MP Sammy Wilson says he will consider an invitation from mums at Larne Parental Support Project to attend their breastfeeding group.
The invitation came after Mr Wilson claimed in an interview with Stephen Nolan on BBC Radio Ulster that breastfeeding in the chamber of the House of Commons would be “voyeuristic,” before changing the word to “exhibitionism”.
Several mums from the Larne Parental Support Project’s breastfeeding group, a joint initiative between Action for Children, the Northern Trust and Sure Start, have since written to Mr Wilson in protest at his comments.
Around 20 mums meet each week for the initiative, which includes peer support as well as talks from health professionals.
Reacting to Mr Wilson’s comments, mum Victoria McKinley-Hutchinson, who undertakes peer support at the group, said: “I am shocked and disappointed that someone of his standing could make comments like that regarding breastfeeding.
“Breastfeeding has health benefits for mothers and babies and we promote the right of all mothers to breastfeed publicly.
“After giving birth it can be more difficult for mums to socialise and they can suffer from post natal depression, so getting out is good for their wellbeing.
“Being isolated from their peers can be a very lonely time, it’s not good for mothers or babies. Comments like this bring women back to the dark ages.
“It’s disappointing that in the UK we would still hear remarks like this, especially from a political representative.”
Victoria described Mr Wilson’s comments linking breastfeeding to voyeurism as “ridiculous.”
“Generally people are very supportive of mums breastfeeding,” she continued.
“Breastfeeding mothers are definitely not exhibitionists. A lot of times a mother can be breastfeeding and no-one knows.
“A lot of MPs return to work soon after they deliver their babies so maybe breastfeeding in the House of Commons would be a good idea.
“It’s ridiculous to say that breastfeeding would encourage voyeurism. As my 14-year-old son said, that’s what breasts are for, feeding children.
“Breastfeeding rates in Northern Ireland are pretty poor so if it is done more often in public people won’t have an issue as it will be normalised.
“Sammy might be an elected representative for the area, but he is not representing us,” she said.
Fellow group member Suzi, who is mum to 10-month-old Andrew, added: “It’s difficult enough for mums to build confidence to feed their child in public without having people in power come out with things like this.
“Most mums are very discreet, they are just trying to feed their child.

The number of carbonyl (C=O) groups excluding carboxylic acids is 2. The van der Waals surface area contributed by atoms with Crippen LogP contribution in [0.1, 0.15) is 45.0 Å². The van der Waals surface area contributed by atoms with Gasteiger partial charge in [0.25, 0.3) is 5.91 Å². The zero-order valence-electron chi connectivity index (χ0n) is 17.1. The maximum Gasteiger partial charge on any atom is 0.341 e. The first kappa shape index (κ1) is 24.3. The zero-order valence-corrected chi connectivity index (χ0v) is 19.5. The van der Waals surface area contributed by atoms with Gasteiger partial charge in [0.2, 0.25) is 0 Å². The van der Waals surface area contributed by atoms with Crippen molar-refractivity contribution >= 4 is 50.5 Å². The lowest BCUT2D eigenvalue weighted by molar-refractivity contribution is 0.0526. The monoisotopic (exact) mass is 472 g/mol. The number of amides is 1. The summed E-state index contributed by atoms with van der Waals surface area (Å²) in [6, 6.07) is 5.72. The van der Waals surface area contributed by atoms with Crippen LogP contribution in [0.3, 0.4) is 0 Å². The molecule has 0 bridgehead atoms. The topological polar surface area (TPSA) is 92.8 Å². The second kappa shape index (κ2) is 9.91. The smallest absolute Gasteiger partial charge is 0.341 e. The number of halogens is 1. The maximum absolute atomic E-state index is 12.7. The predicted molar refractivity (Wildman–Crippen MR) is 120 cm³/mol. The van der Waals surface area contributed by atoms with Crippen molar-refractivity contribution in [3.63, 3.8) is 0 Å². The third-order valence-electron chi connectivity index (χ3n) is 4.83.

“For the most part I think the stigma around breastfeeding has gone, Mr Wilson’s comments represent the views of a very small minority and he needs to be educated.
“If a woman had to leave a meeting in the House of Commons to breastfeed her child in her own office she would not be involved or able to do her job, just because she is choosing to breastfeed.”
Clare, who is mum to 10-month-old George, says that she has found people in Larne to be “very supportive” after breastfeeding at local cafes.
“Many cafes have signs to say breastfeeding is welcome,” she explained. “Being able to breastfeed in public supports other women, it becomes normal.”
The mums have now issued an invitation to Sammy Wilson to attend their breastfeeding group in order to “dispel the myths”.
Health visitor Helen Sherry, who co-ordinates the breastfeeding group, commented: “There are many benefits for mum and baby including a reduced chance of catching infections like gastroenteritis, middle ear, for the mother there is a reduced risk of breast and ovarian cancer.”
Mr Wilson told the Times that he would “give consideration” to the group’s invitation, and claimed that his comments had been “misrepresented by Nolan”.
“I would hardly think I’m an expert on this,” he stated.
“What I said is that I’m not against breastfeeding but I don’t think it’s appropriate in the House of Commons.
“There are plenty of other places to do it such as their own offices or private rooms, I don’t think there’s any controversy other than that some people feel they should be able to do it in the chamber.
“The House of Commons is hardly the most conducive place for feeding a child, secondly it’s televised and thirdly it’s a legislative assembly.”
Mr Wilson said breastfeeding MPs should consider “reasonable alternatives, not locked away in toilets but private offices”.
“Anyone who insists they must feed the child in the chamber is not acting for the child but more making a point,” he added.
Responding to arguments that forcing an MP to breastfeed outside of the chamber would prevent her from doing her job, Mr Wilson continued: “They are hardly going to be speaking while they are breastfeeding children.
“Many would argue that if you make the chamber into a kindergarten no-one can represent constituents, it would be more like a nursery than a debating chamber.
“Would it then be true that a teacher can’t teach unless they can breastfeed in the class room or that a pilot can’t fly unless they can breastfeed the child in the cock pit?
“Or a woman who wants to be a plumber breastfeeds her child up scaffolding?
“That is a nonsense argument,” he concluded.
The breastfeeding support group meets at Larne Parental Support Project every Friday from 10am-12pm.
Visit the Facebook page or ring 028 2827 6044 for more information.